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Getting rid of the mechanical HDD.


Guest Keatah

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Guest Keatah

The mechanical HDD = the slowest form of memory in a system.

 

The problem stems from software technology having had advanced faster than hardware in the 80's and 90's. The first computers like Apple II and C64 and Atari 800 had all their OS data stored in RAM. But programmers quickly outgrew the genuinely limited 48K bytes of RAM in those early systems.

 

These early computers loaded their DOS entirely into RAM. And from then on data that was sent back and forth to and from the floppy (or low capacity HDD) was strictly user generated data. No OS code, no paging, no module loading.

 

And full blown OS'es quickly consumed Megabytes and Gigabytes in no time! And guess what? The HDD picked up the slack and allowed bits and pieces of the OS to be swapped in and out of limited RAM memory. This philosophy prevails today. And it's a real pisser alright.

 

A basic low-end bargain bin 8GB or 16GB system can hold the entire OS in memory and have room left over. There is no technical need to have to keep accessing a disk and swapping parts of the OS in and out of memory. In fact you could put it entirely on FlashRom.

 

It would take a paradigm shift, one of such grand proportions that I don't believe programmers and industry are capable of executing.

 

So we go with the next best thing. That would be SSD. SSD + SATA is already faster than older computers' RAM bandwidth. And with SSD the OS.can behave as if all parts of it are instantly available. SSD has barely begun to show it's true speeds. It's only going to get faster. Eventually they'll do away with a serial interface, or any kind of interface, and wired the FlashRoms + Controller right onto the main data bus. Early prototypes of SATA-less SSDs are going 6-8 times faster than SSD RAID. Impressive!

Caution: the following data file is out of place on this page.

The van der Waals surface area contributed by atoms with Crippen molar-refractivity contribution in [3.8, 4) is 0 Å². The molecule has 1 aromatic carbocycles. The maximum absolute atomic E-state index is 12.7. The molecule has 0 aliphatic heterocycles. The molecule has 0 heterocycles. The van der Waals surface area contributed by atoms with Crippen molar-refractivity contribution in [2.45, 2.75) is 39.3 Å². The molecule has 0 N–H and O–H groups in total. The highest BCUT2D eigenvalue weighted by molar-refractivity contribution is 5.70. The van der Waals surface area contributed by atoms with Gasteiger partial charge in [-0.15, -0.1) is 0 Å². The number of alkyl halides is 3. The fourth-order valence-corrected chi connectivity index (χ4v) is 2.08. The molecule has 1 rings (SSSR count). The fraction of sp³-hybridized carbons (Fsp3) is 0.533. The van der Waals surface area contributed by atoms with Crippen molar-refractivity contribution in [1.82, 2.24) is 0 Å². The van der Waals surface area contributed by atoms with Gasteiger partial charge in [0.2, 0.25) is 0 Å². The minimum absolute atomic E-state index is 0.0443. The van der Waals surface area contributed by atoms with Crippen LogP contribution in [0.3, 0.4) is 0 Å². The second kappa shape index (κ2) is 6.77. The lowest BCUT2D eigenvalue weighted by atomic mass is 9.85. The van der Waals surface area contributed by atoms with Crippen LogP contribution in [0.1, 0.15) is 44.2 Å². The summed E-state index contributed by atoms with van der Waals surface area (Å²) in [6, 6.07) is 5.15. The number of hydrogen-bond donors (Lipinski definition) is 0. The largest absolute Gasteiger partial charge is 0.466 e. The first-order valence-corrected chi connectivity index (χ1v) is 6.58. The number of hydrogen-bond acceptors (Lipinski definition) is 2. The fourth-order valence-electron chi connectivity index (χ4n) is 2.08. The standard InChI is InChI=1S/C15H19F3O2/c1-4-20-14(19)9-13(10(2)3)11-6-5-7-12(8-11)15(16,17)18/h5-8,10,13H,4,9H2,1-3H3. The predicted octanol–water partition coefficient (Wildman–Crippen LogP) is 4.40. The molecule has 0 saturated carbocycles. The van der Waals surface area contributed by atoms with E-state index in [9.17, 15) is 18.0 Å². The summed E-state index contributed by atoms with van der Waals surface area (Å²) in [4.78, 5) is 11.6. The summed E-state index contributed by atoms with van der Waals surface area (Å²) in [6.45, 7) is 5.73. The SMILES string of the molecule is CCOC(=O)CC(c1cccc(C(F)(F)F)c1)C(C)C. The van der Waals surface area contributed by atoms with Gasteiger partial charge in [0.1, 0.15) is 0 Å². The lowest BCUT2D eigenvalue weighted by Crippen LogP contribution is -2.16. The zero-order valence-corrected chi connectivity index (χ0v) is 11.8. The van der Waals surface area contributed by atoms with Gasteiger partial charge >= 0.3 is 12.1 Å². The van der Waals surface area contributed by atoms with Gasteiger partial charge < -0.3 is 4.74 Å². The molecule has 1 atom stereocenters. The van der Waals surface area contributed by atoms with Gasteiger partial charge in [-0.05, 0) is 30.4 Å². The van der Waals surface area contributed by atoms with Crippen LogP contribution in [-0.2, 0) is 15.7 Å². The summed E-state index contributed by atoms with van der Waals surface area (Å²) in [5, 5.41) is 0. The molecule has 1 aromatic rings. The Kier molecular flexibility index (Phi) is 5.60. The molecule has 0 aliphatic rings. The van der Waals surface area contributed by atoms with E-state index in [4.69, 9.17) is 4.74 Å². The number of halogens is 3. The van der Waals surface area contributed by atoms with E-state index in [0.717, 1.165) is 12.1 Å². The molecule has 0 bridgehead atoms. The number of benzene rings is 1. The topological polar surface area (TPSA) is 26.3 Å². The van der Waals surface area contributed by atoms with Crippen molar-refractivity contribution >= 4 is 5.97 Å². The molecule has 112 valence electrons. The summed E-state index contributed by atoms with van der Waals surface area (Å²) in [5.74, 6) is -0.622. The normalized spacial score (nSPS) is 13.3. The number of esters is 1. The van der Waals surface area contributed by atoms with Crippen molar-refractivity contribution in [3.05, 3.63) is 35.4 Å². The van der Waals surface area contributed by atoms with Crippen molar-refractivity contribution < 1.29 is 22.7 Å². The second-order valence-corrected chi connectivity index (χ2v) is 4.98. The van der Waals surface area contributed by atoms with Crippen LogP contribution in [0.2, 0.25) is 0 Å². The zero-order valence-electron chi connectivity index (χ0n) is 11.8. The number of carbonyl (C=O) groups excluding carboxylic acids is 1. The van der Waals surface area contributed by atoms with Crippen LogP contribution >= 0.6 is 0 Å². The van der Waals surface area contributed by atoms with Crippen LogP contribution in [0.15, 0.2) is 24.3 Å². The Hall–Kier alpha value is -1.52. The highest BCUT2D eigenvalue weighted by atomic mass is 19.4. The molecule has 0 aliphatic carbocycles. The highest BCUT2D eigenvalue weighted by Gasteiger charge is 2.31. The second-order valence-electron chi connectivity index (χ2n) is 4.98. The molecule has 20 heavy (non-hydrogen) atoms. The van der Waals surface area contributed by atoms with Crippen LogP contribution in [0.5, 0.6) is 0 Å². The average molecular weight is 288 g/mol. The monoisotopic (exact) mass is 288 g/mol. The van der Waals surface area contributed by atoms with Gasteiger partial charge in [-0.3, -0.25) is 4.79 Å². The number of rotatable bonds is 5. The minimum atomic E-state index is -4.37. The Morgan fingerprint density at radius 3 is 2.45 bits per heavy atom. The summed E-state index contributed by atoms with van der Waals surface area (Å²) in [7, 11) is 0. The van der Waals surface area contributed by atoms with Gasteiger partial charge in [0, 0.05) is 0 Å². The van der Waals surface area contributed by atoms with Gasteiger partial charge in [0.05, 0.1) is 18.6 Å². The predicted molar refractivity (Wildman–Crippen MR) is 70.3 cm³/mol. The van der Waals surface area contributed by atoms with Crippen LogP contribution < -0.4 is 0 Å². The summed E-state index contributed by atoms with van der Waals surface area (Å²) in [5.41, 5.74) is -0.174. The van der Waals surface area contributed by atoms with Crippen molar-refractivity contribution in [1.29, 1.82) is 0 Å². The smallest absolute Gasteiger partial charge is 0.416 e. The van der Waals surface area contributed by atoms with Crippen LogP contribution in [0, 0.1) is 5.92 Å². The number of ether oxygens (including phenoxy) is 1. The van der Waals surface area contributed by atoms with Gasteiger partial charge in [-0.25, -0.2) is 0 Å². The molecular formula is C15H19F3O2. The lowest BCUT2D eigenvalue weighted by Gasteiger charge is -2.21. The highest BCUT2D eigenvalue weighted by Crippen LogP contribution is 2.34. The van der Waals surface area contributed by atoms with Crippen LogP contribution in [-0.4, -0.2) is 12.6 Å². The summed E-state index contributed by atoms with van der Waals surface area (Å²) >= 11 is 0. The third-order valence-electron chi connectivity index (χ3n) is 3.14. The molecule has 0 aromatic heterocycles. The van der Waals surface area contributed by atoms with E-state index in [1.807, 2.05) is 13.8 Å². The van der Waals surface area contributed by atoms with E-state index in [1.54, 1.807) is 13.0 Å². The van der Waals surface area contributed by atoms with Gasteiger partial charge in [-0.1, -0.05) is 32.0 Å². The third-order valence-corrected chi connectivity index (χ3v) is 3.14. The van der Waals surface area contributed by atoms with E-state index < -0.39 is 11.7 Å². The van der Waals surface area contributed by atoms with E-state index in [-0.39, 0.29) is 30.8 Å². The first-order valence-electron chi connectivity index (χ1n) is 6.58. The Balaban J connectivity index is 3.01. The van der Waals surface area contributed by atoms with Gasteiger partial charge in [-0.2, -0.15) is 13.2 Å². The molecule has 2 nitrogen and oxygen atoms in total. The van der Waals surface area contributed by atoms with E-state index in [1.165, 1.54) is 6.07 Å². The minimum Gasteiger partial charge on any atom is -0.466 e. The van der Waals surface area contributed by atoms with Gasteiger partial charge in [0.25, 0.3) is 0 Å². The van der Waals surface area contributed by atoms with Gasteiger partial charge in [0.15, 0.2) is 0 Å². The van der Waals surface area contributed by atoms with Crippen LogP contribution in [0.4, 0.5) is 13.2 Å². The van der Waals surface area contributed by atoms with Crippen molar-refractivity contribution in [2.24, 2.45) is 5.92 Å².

Some IBM Fellow back in the 60's said that the HDD is made to store user data only. And not act as a 10,000x slower memory subsystem. And we're coming full circle soon enough. The OS will be residing on FastFlash attached right to the bus. Thus finally achieving instant-on and 0-sec suspend/resume/standby/hibernate.

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In a sort of related topic, what about these mSATA on-board 'drives' that are appearing now.

They still use the SATA interface and are no better than 6Gib/sec but wouldn't these be the next step in the evolution of the SSD?

 

Anybody had any experience with these yet?

 

And aren't SSD's always going to need some sort of interface?

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Guest Keatah

To get faster speeds, the industry will eventually come to the conclusion it's time to eliminate the SATA-bus, and much of the controller complexity. This, along with simplified file structuring, will give storage a huge leap in performance. It's just a matter of time. Putting the memory chips (whatever technology they may be) right onto the bus is the next evolutionary step.

 

Understand that a lot of conventions and methodology and separate-subsystems in a PC, today, stems from limited tech of 25 years ago.

 

We're seeing good graphics right onboard the CPU, for example. And we're beginning to get rid of mechanical HDD. Today it costs MORE to make an analog-vga LCD than it does digital. In analog you get the data from ram, zoom it through the cpu, send it back out to the bus, then to graphics card, process it, convert it to analog, send it to monitor, convert it to digital, then the monitor re-converts it back to analog to drive the pixels.

 

With a digital monitor and onboard-cpu graphics. The pipeline is greatly simplified many times over. The signal stays digital till it hits the pixels. Only then does it go analog so you can see variations.

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